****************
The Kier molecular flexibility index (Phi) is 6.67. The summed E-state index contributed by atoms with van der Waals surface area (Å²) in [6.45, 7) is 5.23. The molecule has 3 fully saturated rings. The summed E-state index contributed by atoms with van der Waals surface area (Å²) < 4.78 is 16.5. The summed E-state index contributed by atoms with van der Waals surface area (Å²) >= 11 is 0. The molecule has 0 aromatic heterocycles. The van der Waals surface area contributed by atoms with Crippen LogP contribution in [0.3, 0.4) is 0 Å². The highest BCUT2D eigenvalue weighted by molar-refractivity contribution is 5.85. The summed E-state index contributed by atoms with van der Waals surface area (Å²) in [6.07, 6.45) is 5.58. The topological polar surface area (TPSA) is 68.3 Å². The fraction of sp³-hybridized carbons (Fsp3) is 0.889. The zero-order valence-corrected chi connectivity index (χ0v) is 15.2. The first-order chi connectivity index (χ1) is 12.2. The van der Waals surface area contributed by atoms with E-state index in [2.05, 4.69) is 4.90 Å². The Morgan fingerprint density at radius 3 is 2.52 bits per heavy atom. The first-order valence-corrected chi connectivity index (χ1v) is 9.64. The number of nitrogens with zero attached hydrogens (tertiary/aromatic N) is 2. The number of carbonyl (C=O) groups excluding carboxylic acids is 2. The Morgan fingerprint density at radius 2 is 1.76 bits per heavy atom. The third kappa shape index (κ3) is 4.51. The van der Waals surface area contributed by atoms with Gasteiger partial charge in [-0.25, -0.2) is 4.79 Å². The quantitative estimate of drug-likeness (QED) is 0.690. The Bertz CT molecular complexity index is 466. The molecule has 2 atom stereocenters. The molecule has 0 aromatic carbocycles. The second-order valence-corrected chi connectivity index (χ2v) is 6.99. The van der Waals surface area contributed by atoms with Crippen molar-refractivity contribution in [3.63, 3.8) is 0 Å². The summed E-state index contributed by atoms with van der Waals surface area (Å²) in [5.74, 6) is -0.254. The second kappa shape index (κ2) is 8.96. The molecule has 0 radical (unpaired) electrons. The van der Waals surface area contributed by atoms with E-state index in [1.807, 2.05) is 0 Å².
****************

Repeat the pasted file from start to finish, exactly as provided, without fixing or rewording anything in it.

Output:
The Kier molecular flexibility index (Phi) is 6.67. The summed E-state index contributed by atoms with van der Waals surface area (Å²) in [6.45, 7) is 5.23. The molecule has 3 fully saturated rings. The summed E-state index contributed by atoms with van der Waals surface area (Å²) < 4.78 is 16.5. The summed E-state index contributed by atoms with van der Waals surface area (Å²) >= 11 is 0. The molecule has 0 aromatic heterocycles. The van der Waals surface area contributed by atoms with Crippen LogP contribution in [0.3, 0.4) is 0 Å². The highest BCUT2D eigenvalue weighted by molar-refractivity contribution is 5.85. The summed E-state index contributed by atoms with van der Waals surface area (Å²) in [6.07, 6.45) is 5.58. The topological polar surface area (TPSA) is 68.3 Å². The fraction of sp³-hybridized carbons (Fsp3) is 0.889. The zero-order valence-corrected chi connectivity index (χ0v) is 15.2. The first-order chi connectivity index (χ1) is 12.2. The van der Waals surface area contributed by atoms with E-state index in [2.05, 4.69) is 4.90 Å². The Morgan fingerprint density at radius 3 is 2.52 bits per heavy atom. The first-order valence-corrected chi connectivity index (χ1v) is 9.64. The number of nitrogens with zero attached hydrogens (tertiary/aromatic N) is 2. The number of carbonyl (C=O) groups excluding carboxylic acids is 2. The Morgan fingerprint density at radius 2 is 1.76 bits per heavy atom. The third kappa shape index (κ3) is 4.51. The van der Waals surface area contributed by atoms with Gasteiger partial charge in [-0.25, -0.2) is 4.79 Å². The quantitative estimate of drug-likeness (QED) is 0.690. The Bertz CT molecular complexity index is 466. The molecule has 2 atom stereocenters. The molecule has 0 aromatic carbocycles. The second-order valence-corrected chi connectivity index (χ2v) is 6.99. The van der Waals surface area contributed by atoms with Crippen molar-refractivity contribution in [3.63, 3.8) is 0 Å². The summed E-state index contributed by atoms with van der Waals surface area (Å²) in [5.74, 6) is -0.254. The second kappa shape index (κ2) is 8.96. The molecule has 0 radical (unpaired) electrons. The van der Waals surface area contributed by atoms with E-state index in [1.807, 2.05) is 0 Å².